4.5 out of 5 stars 17 reviews

Questionable gain from tip rhinoplasty

+1

I think that you made the right decision the first time and I see little to gain from a second procedure on the tip of your nose. Best leave things alone. You do realize that the problem with your facial convexity is with the chin, not your nose.

Best of luck,

peterejohnsonmd.com

Peter E. Johnson, MD
Chicago Plastic Surgeon
4.0 out of 5 stars 28 reviews

Chin-Nose Harmony

+1

Thank you for your question.  You nasal shape and projection seems good (although we don't have the ear-nose pictures).  Your nasal tip is somewhat moderately bulbous and a tip refinement procedure would make it more refined (without having a 'pinched' look if done properly).  Yet, it would not help with the nose-chin relationship.  The issue is your recessed chin.  I know you are not interested in chin surgery, so why don't you try some Juvederm/Restylane dermal filler in the area.  It is a very common procedure in my Toronto office.  I use equally Perlane and the thicker Juvederm Voluma, with amazing results.  Most patients require 3-4 ml of the fillers (each ml is 500$) and the fillers injected deep over the chin bony surface will last about 15-18 months.  It might be a good way to start and it would give you another 15-24 months to consider surgical chin augmentation.  Hope this helps!

Marc DuPéré, MD
Toronto Plastic Surgeon
5.0 out of 5 stars 36 reviews

Would a Bulbous Nasal Tip Reduction Be Successful for Me?

+1

  Following the proper aesthetics of facial beauty, your chin is weak as you mentioned.  This makes the entire lower face appear smaller and the nose relatively larger despite the nose being the appropriate size and shape on profile.  IMHO, the nasal tip could be refined a bit which is a far cry from a pinched, un-natural one.  This could be done using a closed Tip-plasty and would not require an entire Rhinoiplasty, IMO.  Be sure that the Rhinoplasty Surgeon, you select, understands and follows the proper aesthetics of facial beauty.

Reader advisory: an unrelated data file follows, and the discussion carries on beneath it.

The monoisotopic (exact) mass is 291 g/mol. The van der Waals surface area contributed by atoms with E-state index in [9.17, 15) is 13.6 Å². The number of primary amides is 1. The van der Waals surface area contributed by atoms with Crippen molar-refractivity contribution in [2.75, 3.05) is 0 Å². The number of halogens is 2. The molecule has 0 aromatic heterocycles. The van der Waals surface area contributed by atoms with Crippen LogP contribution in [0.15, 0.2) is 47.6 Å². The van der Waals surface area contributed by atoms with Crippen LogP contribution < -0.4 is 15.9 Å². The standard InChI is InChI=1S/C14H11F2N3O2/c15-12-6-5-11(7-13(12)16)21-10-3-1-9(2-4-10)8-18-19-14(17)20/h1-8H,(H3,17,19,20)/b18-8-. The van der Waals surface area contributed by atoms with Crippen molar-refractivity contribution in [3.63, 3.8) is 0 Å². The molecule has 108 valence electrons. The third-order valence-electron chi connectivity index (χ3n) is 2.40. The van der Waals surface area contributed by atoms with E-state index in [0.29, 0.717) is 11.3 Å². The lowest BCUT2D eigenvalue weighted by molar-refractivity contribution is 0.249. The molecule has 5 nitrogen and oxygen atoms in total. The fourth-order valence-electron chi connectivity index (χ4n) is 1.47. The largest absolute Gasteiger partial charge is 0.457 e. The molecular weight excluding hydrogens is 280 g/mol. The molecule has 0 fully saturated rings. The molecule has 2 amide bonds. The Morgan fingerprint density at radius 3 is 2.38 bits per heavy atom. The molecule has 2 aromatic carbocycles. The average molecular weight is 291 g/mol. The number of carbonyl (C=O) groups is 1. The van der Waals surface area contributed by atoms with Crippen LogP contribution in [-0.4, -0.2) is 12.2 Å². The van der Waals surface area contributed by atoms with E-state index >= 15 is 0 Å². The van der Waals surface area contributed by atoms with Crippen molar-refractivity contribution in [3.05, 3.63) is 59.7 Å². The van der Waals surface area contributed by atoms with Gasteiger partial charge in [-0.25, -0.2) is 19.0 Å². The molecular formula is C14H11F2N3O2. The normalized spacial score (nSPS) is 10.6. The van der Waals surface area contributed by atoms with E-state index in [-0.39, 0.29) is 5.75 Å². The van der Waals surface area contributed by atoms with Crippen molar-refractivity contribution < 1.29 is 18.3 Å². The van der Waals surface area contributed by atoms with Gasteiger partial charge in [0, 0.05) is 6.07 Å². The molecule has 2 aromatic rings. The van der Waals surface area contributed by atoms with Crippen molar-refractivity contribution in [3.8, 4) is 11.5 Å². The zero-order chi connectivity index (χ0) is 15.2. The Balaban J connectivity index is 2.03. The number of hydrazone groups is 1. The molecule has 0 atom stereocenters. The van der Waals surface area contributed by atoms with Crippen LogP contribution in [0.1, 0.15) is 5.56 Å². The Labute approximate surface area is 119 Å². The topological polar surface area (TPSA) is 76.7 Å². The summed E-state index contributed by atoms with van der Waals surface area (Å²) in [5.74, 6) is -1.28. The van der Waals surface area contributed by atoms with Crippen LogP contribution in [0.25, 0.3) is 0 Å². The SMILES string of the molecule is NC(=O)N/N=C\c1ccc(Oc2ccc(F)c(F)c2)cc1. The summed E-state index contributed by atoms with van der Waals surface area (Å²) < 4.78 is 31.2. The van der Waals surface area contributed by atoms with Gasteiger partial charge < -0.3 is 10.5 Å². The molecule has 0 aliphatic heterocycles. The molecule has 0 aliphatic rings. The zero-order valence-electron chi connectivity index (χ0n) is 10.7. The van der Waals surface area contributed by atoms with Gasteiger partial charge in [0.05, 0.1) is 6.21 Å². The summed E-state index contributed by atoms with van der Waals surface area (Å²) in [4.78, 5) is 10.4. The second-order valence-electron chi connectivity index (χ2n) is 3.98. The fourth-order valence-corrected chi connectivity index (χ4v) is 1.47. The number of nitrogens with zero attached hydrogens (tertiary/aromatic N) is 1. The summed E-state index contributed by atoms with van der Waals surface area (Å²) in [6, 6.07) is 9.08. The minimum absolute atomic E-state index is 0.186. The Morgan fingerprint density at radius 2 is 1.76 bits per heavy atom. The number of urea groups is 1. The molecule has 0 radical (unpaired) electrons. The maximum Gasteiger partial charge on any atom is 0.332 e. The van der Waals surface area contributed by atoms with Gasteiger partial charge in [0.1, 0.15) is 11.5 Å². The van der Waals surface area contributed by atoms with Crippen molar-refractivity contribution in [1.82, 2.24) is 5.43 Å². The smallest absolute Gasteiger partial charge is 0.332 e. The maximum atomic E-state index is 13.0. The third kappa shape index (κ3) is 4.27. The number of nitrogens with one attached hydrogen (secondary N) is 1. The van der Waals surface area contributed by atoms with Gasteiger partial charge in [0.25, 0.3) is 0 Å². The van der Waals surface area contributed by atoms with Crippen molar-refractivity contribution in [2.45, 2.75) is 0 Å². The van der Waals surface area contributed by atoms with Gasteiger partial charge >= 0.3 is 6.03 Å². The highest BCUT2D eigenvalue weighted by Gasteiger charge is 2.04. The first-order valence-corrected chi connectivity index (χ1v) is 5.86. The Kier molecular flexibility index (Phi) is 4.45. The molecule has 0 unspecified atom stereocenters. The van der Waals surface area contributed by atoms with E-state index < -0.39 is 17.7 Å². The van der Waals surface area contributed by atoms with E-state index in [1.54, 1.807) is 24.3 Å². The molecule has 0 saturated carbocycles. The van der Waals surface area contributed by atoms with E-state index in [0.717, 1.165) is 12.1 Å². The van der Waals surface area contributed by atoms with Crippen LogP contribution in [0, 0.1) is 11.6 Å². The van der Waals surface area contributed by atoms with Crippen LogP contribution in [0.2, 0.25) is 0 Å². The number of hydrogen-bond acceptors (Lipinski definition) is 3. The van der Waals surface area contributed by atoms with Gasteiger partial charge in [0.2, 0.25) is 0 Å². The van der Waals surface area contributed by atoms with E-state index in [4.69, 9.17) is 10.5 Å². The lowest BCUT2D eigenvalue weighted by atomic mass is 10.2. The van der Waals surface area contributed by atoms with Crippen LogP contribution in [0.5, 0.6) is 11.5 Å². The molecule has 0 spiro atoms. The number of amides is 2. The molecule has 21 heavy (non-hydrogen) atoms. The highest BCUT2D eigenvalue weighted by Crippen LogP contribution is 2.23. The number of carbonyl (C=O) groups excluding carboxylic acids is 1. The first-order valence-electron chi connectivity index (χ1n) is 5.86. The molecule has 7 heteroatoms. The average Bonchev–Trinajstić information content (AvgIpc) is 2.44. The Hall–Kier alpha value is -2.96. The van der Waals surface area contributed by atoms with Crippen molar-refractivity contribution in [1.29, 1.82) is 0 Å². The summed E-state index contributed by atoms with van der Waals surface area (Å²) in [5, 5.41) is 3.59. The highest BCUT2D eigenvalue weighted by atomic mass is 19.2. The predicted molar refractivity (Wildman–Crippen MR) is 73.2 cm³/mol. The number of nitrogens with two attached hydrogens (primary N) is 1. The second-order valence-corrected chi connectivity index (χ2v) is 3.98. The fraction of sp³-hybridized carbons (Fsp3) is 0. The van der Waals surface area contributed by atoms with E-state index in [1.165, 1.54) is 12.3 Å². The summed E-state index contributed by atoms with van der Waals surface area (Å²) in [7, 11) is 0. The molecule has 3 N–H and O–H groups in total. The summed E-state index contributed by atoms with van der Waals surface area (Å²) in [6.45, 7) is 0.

Francis R. Palmer, III, MD
Beverly Hills Facial Plastic Surgeon
4.5 out of 5 stars 12 reviews

Imbalance between nose and chin - correction?

+1

Your nasal shape and projection are good. Nasal tip can be made finer, but would not fix the disproportion with your decreased chin projection. Good options for your chin would include a chin implant or advancement of your chin bone.

Frank Agullo, MD
El Paso Plastic Surgeon
5.0 out of 5 stars 28 reviews

Tip reduction versus chin augmentation

+1

I think that your nose projection is good and wouldn't recommend changing that. Similarly, your tip doesn't appear bulbous to me in your photos. A chin augmentation would likely improve the overall balance that you're concerned with. Rather than bring your nose in toward your chin you should bring the chin outward instead.

Thomas A. Lamperti, MD
Seattle Facial Plastic Surgeon
5.0 out of 5 stars 13 reviews

These answers are for educational purposes and should not be relied upon as a substitute for medical advice you may receive from your physician. If you have a medical emergency, please call 911. These answers do not constitute or initiate a patient/doctor relationship.